Think for a moment about Forgiveness and what it means to you. What are your first impressions? Do certain thoughts arise? Do images of particular people pop in front of your eyes? Most importantly: Was one of the people you?
The trespasses of others come to mind easily, therefore, we tend to think of others first when we think about Forgiveness. We know when we have been wronged, who has wronged us, and if we’re being honest, we know that forgiving others is an important part of healing. The challenge is in realizing that you need to forgive yourself for your own trespasses before you can truly move forward. This is difficult because, to realize that you need to forgive yourself is to admit that you have played a part in the mess you’re in. It’s far easier to cast blame on others, to deflect your own shame, and to simmer in the idea that you’re a victim with no responsibility for your situation. But being accountable for your own part in your pain is crucial to your healing; it is your path to Forgiveness.
Maya Angelou once said, “I did then what I knew how to do. Now that I know better, I do better.” If you have worked through the previous Living Hope Practices of Surrender, Stillness, Grief, Honesty, and Curiosity, this idea should be encouraging to you – you know yourself much better now than you did when you started this process; and now, you can do better. You have asked the hard questions, truths have been revealed about how you got where you are, and you are beginning to live into this new reality.
Friend, take another step into your true narrative. You do not have to stay shackled to your past. You are a new person writing a new story. With kindness and compassion, you must begin to forgive yourself.
It must be noted that, in this instance, when we are talking about forgiving yourself, we are referencing pain that was inflicted on you but that you also consciously or subconsciously augmented by accepting it or participating in it — sometimes referred to as Little-t trauma. It is in the throes of Little-t trauma that we tend to cast blame on others and pull focus away from our own accountability to our pain, keeping us trapped in the struggle.
Understand that part of your Forgiveness journey may involve deep empathy for others. Recognizing the trauma that shaped your offender allows you to connect empathically with their behavior, making them accountable for their actions while simultaneously releasing you from any feelings of blame for those actions. In addition, accepting and having compassion for the dysfunction in another will release your focus on that person and free you to forgive yourself for allowing their trauma to impact you and bleed into your life.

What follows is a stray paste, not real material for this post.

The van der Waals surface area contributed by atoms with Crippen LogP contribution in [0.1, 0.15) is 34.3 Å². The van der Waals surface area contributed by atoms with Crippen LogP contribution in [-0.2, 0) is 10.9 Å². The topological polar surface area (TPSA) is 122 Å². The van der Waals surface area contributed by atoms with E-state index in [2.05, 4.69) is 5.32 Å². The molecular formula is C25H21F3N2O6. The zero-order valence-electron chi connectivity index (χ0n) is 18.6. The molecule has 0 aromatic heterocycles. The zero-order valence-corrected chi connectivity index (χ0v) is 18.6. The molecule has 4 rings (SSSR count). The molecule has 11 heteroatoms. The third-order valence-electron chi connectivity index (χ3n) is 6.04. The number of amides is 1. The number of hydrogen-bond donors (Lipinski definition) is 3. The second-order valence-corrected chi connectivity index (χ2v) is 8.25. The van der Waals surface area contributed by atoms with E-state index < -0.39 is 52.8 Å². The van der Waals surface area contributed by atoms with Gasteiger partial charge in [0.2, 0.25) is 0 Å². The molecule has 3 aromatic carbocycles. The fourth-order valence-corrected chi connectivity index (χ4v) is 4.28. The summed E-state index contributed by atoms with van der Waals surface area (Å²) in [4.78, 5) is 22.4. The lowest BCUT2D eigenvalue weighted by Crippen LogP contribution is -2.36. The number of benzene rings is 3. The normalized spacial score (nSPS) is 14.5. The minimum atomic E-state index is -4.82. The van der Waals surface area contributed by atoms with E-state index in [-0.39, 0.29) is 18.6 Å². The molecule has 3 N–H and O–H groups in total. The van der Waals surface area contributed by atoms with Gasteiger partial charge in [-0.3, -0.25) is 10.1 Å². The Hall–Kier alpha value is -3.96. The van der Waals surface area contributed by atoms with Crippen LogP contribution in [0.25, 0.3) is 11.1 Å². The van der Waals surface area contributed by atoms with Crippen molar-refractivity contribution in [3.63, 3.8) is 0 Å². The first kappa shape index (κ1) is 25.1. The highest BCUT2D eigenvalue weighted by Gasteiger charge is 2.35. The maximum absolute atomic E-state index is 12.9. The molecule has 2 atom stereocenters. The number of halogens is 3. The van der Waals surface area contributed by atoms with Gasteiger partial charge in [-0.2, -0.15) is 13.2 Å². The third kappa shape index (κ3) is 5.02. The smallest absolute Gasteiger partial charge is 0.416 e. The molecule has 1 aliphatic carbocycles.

But don’t stop there. Confront the pain that you allowed to grow while in the dysfunction of your situation and confront your own contributions to the pain you brought on others. Forgive yourself for not being true to yourself, for giving into the expectations of others, for hiding your pain in self-destructive behavior. Say it out loud if you need to: I forgive myself for having lived in the wrong narrative.
Please know that this bold Forgiveness takes courage and it takes time. There will be moments where your mind will slip into periods of self-recrimination and judgment as you acknowledge your part in your pain. But as you grow in self-awareness and show yourself compassion, you will begin to shed the pain and the lies that were chaining you to a false narrative.
At Living Hope, Forgiveness is the sixth step on your journey to healing and Hope. Forgiveness is the act of being accountable for your part in the story. By taking into consideration your own contribution to the pain you are experiencing, you will be able to offer compassion to others and, most importantly, to yourself. As you begin to release from the pain, regret, shame, and failure that your struggle has produced, you will be left with an appreciation of what your hurt and struggle will lead you to: freedom.
You will begin the Practice of Forgiveness when you are willing to stop placing blame on yourself and on others, instead having empathy and acceptance for the root cause of your pain, both pain that you have inflicted and pain that you have received. In acknowledging your own need for forgiveness, you will continue your healing and find the release needed to move forward.
You can begin the Practice of Forgiveness now. Take responsibility for your part in your mess. Forgive yourself for allowing someone else’s dysfunction to harm you. Forgive yourself for living in the wrong narrative. Show yourself compassion, and then move forward, walking boldly into your new reality and toward freedom.